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Policing the flood of imports to U.S.

Chinese container ship at port in Florida

TEXT OF STORY

Lisa Napoli: A big Homeland Security bill is still languishing in the corridors of Congress and could come up for a vote this week. In it is an amendment about cargo screening that would require inspections of every one of the 11 million cargo containers that come into the U.S.

Ashley Milne-Tyte says not everyone thinks that makes sense.


Ashley Milne-Tyte: Right now, incoming shipments are inspected depending on the country of origin and their declared contents. But sponsors of this amendment say that system is too risky.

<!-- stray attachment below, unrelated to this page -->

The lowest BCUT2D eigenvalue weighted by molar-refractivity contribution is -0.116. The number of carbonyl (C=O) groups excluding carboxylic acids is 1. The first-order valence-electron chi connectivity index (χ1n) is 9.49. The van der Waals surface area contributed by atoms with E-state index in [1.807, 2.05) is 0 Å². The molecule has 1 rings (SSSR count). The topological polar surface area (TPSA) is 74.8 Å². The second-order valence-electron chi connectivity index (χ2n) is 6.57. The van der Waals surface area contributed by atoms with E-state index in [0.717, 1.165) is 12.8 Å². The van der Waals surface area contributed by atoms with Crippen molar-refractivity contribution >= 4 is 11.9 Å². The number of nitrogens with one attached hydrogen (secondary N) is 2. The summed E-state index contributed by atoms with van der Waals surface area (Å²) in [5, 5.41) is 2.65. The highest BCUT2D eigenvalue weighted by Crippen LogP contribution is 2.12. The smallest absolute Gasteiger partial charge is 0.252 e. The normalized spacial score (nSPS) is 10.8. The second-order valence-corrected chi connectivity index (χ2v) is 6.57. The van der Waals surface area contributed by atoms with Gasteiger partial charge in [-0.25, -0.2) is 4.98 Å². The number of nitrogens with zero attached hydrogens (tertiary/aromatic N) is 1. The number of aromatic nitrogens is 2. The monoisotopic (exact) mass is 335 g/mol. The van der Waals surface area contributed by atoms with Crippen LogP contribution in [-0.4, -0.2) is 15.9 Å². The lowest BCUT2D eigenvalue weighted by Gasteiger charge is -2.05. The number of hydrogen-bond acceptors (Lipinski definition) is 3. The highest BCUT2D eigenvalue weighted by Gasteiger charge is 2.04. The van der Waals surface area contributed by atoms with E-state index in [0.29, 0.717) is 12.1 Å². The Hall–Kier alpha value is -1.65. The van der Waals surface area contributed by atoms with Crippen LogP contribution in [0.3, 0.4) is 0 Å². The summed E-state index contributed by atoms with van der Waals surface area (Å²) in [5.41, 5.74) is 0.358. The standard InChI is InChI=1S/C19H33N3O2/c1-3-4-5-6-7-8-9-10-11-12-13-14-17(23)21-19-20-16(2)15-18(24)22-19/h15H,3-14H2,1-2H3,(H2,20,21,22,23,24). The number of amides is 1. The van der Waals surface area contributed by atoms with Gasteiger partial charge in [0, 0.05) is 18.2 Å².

They want radiological and image screening for each piece of cargo headed for U.S. ports. James Carafano of the Heritage Foundation rolls his eyes at the idea.

James Carafano: We're gonna spend billions on something that's really unnecessary.

Unnecessary, he says, because it won't make the U.S. any safer.

Carafano: Here's the dirty little secret that nobody tells you: If you're going to take a photograph of every single container that comes into the United States, you're going to have so much information that no human being could possibly ever look at all this information.

It's not just a security issue. He says shipments will back up, prices for inspections will be passed along, and U.S. consumers will end up forking out more for goods — from sneakers to frozen fish.

In New York, I'm Ashley Milne-Tyte for Marketplace.

About the author

Ashley Milne-Tyte is the host of a podcast about women in the workplace called The Broad Experience.

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